Always take this medicine exactly as your doctor has told you. Check with your doctor or pharmacist if you are not sure.
This pack is designed to help you remember to take your pills.
Starting the first pack
Take the first pill on the first day of your period. This is day one of your cycle - the day when bleeding starts.
If you start on day 2-5 of your period, you should use another method of contraception as well, such as the condom, for the
first seven pill-taking days, but this is only for the first pack.
You can take your pill at any time, but you should take it about the same time each day. You may find it easiest to take it
either last thing at night or first thing in the morning. Take a pill every day in the order shown until you finish all 21 pills in
the pack.
Once you have taken all 21 pills, stop for seven days. You will probably bleed during some of these seven days.
You do not need to use any other form of contraception during the seven-day break provided you have taken the 21 pills
properly and you start the next pack on time.

The next pack
After seven pill-free days, start your next pack. Do this whether or not you are still bleeding. You will always start a new pack on
the same day of the week.
Changing to TriRegol from another combined hormonal contraceptive (combined pill, vaginal ring, transdermal patch)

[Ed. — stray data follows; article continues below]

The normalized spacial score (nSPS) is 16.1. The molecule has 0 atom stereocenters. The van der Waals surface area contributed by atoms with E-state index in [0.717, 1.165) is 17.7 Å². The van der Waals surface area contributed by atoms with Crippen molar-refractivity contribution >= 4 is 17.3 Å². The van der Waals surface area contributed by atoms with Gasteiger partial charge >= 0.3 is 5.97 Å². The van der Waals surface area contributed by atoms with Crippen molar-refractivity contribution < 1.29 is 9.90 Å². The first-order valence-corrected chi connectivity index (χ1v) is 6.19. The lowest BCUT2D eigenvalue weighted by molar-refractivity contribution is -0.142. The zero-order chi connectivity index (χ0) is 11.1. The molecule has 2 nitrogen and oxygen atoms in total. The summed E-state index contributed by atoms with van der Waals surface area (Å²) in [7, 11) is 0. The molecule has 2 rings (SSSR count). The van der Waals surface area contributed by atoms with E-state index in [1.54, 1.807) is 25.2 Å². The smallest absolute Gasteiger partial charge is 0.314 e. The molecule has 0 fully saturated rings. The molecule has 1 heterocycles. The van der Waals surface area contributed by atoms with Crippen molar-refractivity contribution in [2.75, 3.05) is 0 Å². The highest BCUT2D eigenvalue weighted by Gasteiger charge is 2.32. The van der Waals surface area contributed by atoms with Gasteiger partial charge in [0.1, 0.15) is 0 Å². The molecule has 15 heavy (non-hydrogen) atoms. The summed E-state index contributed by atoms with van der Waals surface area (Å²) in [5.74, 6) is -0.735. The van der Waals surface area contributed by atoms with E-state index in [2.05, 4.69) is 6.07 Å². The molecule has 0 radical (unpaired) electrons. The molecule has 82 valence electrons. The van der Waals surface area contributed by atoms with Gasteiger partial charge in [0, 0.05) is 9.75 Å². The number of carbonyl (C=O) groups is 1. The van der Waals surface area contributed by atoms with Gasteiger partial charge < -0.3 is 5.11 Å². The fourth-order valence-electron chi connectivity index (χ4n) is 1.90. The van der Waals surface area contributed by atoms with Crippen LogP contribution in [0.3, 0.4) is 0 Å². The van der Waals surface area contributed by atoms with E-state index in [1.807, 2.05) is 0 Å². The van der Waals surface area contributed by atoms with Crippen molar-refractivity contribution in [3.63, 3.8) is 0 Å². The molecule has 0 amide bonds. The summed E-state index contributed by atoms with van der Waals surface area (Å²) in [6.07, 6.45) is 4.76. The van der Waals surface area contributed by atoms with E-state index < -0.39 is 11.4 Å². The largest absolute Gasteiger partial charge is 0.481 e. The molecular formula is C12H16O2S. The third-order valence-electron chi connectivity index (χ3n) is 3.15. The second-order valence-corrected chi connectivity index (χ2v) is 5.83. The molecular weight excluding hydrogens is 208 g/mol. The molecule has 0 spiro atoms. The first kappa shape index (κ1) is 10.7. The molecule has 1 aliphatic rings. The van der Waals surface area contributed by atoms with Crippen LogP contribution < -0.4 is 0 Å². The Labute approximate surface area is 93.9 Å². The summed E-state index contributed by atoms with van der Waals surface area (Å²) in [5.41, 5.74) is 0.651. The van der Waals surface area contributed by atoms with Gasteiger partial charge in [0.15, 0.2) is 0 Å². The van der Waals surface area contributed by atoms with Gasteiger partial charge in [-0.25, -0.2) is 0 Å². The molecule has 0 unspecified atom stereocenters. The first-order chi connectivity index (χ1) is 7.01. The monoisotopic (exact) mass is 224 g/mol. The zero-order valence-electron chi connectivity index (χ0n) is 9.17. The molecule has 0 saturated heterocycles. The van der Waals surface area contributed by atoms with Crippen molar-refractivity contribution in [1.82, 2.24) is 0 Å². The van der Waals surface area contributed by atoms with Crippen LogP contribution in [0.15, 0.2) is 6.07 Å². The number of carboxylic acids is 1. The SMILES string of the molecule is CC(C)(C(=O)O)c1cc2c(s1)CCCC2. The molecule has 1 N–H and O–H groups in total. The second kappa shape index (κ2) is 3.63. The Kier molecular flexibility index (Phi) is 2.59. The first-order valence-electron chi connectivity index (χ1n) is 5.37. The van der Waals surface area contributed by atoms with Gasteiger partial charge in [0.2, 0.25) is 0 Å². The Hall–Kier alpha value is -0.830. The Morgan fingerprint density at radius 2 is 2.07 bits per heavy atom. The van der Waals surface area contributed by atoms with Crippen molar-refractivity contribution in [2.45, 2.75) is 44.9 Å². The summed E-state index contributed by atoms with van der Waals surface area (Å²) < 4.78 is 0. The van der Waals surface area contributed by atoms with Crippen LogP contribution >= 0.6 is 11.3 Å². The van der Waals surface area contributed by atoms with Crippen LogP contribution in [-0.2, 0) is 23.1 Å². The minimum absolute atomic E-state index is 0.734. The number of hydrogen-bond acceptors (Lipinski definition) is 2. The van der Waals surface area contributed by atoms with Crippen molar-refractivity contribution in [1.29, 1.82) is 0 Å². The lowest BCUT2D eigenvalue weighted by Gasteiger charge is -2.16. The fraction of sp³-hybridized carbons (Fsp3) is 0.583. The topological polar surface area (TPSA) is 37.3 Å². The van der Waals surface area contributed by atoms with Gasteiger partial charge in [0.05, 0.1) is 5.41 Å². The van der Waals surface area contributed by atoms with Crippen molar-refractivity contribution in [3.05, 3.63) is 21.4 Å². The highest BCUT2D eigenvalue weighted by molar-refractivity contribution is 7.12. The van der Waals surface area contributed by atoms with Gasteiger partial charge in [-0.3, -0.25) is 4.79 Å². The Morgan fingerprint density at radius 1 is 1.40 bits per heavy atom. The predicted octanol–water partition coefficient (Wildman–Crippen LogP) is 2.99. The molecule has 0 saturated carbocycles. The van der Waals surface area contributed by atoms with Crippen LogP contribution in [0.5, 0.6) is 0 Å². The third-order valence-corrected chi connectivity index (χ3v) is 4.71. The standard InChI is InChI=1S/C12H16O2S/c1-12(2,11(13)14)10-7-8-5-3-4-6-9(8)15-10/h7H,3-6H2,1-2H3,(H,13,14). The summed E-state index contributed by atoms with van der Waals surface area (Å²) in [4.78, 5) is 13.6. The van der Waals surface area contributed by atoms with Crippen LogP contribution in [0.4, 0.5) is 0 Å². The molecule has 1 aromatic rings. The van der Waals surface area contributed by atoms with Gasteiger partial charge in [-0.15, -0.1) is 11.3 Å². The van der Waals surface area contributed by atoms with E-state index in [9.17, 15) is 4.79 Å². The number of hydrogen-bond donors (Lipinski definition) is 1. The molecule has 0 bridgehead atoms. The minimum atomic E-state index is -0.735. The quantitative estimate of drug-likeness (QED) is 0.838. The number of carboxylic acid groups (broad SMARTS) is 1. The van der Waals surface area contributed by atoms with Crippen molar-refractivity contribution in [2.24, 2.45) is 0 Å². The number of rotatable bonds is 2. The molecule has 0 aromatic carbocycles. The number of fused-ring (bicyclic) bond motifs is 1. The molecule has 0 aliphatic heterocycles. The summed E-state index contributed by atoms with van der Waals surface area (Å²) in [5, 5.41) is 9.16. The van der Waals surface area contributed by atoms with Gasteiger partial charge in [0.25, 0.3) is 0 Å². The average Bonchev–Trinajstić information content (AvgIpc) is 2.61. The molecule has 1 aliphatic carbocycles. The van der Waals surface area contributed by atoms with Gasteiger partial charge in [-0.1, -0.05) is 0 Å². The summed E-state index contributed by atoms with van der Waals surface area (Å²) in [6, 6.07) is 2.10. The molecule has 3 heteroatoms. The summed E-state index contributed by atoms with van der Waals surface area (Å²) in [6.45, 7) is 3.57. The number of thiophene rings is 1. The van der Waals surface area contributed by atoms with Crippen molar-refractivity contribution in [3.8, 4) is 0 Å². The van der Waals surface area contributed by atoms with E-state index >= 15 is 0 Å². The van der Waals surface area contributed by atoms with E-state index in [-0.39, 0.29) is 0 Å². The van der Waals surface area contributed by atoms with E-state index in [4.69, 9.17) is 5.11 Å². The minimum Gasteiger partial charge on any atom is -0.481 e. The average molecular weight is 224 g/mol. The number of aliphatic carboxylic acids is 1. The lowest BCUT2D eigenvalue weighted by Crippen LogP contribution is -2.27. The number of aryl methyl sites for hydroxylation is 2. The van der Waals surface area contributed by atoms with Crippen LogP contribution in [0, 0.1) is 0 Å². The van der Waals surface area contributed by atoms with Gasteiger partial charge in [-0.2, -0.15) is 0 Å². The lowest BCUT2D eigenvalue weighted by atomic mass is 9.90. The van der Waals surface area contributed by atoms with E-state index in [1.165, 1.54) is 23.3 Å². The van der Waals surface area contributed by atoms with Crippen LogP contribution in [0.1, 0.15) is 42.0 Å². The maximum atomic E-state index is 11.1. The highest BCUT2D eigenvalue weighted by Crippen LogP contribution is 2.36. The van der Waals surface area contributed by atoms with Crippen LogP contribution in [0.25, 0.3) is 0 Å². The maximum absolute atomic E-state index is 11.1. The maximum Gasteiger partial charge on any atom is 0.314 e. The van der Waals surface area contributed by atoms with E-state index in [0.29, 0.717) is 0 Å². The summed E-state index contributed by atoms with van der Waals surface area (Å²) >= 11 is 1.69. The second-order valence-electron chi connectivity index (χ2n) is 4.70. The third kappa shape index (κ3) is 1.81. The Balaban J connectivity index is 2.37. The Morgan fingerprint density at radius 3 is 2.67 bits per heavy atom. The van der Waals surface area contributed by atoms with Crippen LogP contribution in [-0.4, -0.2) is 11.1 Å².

You should start with TriRegol on the day after you took the last active tablet in your previous blister pack of contraceptive pills
(or removed the transdermal patch or vaginal ring). The next pack should be started no later than on the day after the usual
pill-free (or placebo, patch-free or ring-free) interval with your previous contraceptive.
Changing to TriRegol from a progestogen-only pill
You can stop taking pills only containing progestogen any time, and start taking TriRegol the next day at the same time point.
But be sure to use additional contraceptive precautions (such as condoms or spermicides) during intercourse in the first 7 days,
during which you take the pills.
Changing to TriRegol from a contraceptive injection or implant
If you have had an injection or implant of the hormone progestogen, you can start to take TriRegol on the day that your next
injection is due, or on the day that your implant is removed. However, you should use another method of contraception (such as
condoms or spermicides) during intercourse in the first 7 days, during which you take the pills.
Starting after child birth or miscarriage or abortion
After a birth, abortion or miscarriage, your doctor should advise you about taking the pill. You can start using TriRegol
immediately after a miscarriage or abortion which occurs during the first three months of pregnancy. In this case it is not
necessary to take further contraceptive measures.
If you have had a delivery or abortion which occurs during the second three months of pregnancy, you can start taking TriRegol
21-28 days after giving birth or having abortion. If you start later, an alternative contraception (such as the condom) must be
used for the first 7 days of pill-taking. If you have had unprotected sex you should not start TriRegol until your period starts or
you are sure you are not pregnant. If you are breast-feeding, the combined pill is not recommended because it can reduce your
flow of milk. If you have any questions about starting TriRegol after childbirth or abortion, ask your doctor or pharmacist.